However, it is important to underscore that the UNCLOS provides for a comprehensive system for the settlement of the disputes. While the overriding principle is to require parties to settle their disputes by peaceful means, countries are given other alternatives such as:
- Submission to ITLOS
- Submission to the International Court of Justice (ICJ) or
- Submission to special arbitral tribunals constituted in accordance with the Convention.
The Convention however requires the parties to agree on the choice of method of settlement to be used.
How do I see the way forward? Experience tells me the following possibilities:
- Peaceful resolution of outstanding issues by strengthening ASEAN’s resolve.
- Joint development and management of disputed resources by the claimants.
Note that Southeast Asia is a proximate source of oil and gas for China and safe passage of SEA waters is vital to China’s economy. Therefore, the resolution of the issues in the troubled areas is important.
Moreover, China will continue t be a market for Southeast Asian energy and mineral exports as well as a source of investments for developing related industries.
The policy and decision makers of the country would need all the support it can muster most importantly from the Filipinos themselves.
I believe that academic institutions could play an important role in assisting the thinking process that is imperative in addressing this challenge. Silliman University’s Centre of Excellence could serve as one of the “think tanks” that could provide scientific and other relevant information and even recommendation that could assist our policy and decision makers.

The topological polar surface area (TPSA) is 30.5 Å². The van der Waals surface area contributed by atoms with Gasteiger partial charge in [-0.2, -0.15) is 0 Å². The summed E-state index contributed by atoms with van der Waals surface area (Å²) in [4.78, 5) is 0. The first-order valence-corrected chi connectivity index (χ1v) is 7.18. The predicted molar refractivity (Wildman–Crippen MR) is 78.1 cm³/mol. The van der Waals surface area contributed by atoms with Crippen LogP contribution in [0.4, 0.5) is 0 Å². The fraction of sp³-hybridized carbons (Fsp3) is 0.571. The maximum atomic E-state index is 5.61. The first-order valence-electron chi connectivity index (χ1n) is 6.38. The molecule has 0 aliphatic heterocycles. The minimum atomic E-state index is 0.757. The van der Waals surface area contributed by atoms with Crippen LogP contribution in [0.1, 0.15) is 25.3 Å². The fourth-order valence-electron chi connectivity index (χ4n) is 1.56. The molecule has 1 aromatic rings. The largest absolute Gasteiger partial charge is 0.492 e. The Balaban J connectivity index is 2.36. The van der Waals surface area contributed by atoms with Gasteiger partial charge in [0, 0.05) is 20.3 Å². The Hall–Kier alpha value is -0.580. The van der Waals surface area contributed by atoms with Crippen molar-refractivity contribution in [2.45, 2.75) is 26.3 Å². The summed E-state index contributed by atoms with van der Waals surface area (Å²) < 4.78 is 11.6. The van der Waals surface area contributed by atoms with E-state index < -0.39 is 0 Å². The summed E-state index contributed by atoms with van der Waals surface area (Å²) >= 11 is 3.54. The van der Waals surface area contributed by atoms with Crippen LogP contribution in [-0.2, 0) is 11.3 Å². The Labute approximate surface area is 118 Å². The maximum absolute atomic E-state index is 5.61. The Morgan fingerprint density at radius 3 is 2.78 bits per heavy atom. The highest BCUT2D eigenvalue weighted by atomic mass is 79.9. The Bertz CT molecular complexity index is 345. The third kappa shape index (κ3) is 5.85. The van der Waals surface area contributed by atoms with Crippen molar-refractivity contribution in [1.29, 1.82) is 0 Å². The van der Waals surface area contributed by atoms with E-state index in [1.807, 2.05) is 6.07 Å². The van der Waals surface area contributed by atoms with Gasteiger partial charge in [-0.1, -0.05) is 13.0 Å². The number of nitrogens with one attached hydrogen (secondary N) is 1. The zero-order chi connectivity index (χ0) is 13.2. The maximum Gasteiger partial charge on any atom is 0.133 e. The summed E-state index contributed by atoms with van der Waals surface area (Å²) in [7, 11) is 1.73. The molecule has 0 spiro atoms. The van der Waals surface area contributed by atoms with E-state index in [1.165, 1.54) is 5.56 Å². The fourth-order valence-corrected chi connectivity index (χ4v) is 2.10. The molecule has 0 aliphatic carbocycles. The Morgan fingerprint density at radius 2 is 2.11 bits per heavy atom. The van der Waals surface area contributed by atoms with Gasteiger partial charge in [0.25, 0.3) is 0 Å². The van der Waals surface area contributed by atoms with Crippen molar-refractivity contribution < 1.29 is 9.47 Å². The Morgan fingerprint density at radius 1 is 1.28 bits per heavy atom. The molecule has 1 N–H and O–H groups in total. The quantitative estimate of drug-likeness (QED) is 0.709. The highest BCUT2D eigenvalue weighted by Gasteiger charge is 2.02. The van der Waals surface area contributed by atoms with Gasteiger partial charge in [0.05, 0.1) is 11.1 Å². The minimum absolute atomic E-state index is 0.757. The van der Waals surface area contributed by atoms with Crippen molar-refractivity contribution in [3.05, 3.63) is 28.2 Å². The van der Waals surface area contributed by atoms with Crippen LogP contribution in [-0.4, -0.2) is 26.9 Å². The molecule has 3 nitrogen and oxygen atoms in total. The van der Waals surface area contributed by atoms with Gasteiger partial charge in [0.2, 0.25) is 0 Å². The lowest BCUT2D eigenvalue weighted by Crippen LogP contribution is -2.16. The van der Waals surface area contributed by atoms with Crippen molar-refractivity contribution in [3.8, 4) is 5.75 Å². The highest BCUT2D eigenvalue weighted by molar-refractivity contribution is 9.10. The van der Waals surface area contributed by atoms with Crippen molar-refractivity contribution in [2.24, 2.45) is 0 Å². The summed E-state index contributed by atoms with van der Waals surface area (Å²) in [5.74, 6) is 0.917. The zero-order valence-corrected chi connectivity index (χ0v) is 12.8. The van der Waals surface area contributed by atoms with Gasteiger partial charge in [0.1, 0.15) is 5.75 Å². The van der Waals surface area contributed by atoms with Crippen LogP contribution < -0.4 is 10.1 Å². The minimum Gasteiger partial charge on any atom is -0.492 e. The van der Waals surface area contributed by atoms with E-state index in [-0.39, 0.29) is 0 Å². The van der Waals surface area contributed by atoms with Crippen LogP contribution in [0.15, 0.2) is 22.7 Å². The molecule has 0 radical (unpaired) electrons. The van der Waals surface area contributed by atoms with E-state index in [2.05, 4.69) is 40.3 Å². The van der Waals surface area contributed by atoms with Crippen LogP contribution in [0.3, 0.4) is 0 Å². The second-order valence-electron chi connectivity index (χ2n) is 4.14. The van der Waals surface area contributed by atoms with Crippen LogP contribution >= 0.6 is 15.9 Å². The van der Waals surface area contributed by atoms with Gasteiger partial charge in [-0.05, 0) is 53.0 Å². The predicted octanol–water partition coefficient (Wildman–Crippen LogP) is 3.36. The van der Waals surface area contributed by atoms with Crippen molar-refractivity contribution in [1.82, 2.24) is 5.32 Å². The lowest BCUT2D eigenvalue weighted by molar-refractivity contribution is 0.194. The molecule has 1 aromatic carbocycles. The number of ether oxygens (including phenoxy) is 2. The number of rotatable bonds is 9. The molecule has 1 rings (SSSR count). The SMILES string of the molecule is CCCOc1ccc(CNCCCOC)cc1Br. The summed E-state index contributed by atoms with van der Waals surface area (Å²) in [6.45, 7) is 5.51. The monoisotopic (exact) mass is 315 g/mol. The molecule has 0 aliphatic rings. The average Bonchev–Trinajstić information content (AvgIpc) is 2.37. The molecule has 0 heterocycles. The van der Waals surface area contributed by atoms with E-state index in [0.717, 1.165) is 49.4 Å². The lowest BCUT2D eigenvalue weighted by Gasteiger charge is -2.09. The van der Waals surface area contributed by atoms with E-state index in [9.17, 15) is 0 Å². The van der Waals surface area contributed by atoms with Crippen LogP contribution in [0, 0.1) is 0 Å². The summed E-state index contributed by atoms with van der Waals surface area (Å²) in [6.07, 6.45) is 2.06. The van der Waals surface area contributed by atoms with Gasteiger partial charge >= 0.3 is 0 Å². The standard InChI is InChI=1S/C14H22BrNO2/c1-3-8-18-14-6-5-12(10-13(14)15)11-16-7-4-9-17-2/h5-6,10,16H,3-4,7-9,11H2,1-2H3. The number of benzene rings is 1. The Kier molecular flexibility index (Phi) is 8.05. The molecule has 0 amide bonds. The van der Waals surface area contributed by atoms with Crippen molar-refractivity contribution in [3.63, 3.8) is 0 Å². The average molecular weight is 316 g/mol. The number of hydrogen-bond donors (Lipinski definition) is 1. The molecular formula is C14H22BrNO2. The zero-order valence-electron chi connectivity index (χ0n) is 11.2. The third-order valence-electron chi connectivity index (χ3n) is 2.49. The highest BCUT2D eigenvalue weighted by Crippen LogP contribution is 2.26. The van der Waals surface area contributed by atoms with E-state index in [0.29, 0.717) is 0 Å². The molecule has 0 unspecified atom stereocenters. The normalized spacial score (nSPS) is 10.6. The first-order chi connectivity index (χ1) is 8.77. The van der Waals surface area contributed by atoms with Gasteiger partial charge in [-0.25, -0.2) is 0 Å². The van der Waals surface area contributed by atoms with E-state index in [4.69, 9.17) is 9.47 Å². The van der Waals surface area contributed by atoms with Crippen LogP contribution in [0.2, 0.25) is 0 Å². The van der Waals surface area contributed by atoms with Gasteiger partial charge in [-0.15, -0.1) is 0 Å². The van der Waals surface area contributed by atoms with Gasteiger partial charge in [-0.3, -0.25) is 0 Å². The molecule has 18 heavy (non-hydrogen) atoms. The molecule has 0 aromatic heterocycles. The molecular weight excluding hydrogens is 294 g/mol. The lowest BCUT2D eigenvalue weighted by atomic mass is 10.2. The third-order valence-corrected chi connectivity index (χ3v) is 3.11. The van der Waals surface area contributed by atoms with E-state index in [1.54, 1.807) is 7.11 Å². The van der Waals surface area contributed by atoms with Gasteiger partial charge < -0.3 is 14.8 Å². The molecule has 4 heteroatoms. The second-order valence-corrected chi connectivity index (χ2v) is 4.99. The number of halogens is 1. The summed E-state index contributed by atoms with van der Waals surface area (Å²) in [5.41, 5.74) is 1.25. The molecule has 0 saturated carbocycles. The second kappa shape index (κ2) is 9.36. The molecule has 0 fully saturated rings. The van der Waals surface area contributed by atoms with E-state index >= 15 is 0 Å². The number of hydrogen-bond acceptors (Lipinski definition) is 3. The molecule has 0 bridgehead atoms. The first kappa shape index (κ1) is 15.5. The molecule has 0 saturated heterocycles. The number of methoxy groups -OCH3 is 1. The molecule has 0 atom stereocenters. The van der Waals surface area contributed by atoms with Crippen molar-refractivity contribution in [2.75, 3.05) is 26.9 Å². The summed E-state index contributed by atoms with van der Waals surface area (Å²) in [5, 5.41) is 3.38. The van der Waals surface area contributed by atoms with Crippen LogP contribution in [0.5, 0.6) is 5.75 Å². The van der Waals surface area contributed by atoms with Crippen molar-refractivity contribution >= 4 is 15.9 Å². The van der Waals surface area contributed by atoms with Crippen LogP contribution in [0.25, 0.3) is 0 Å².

Indeed, academic institutions as “citadels of truth” could help the country by being relevant to the country’s current needs. I encourage and support the strengthening you’re your marine studies and its related sciences.
Finally let me once again refer to President Carlos P. Romulo’s thoughts on a university’s mission.
“A university’s mission is to constantly search for knowledge. Scholarship its primordial concern, research its indispensable arm and unfailing source of strength. It believes in values, above all thing else, human freedom without which there can be no creative ingenuity that can make of knowledge a blessing to society.”
I congratulate Silliman University in celebrating 111th years contributing to the development of the country. I am certain that you all, its faculty, its alumni, its students and all those whose lives have been touched have done this institution and its founders proud with your own individual and collective successes.
Thank you and I wish you more years of continuing contribution to our country’s well-being.
Let me end with words borrowed from a poet of the 12th century which I found in a book of poems at the Islamic Museum of Kuala Lumpur.
- I, by myself, am copper
Through you (God) – I am gold
- I by myself am a stone
Through you (God) – I am a gem
Congratulations to all the gems!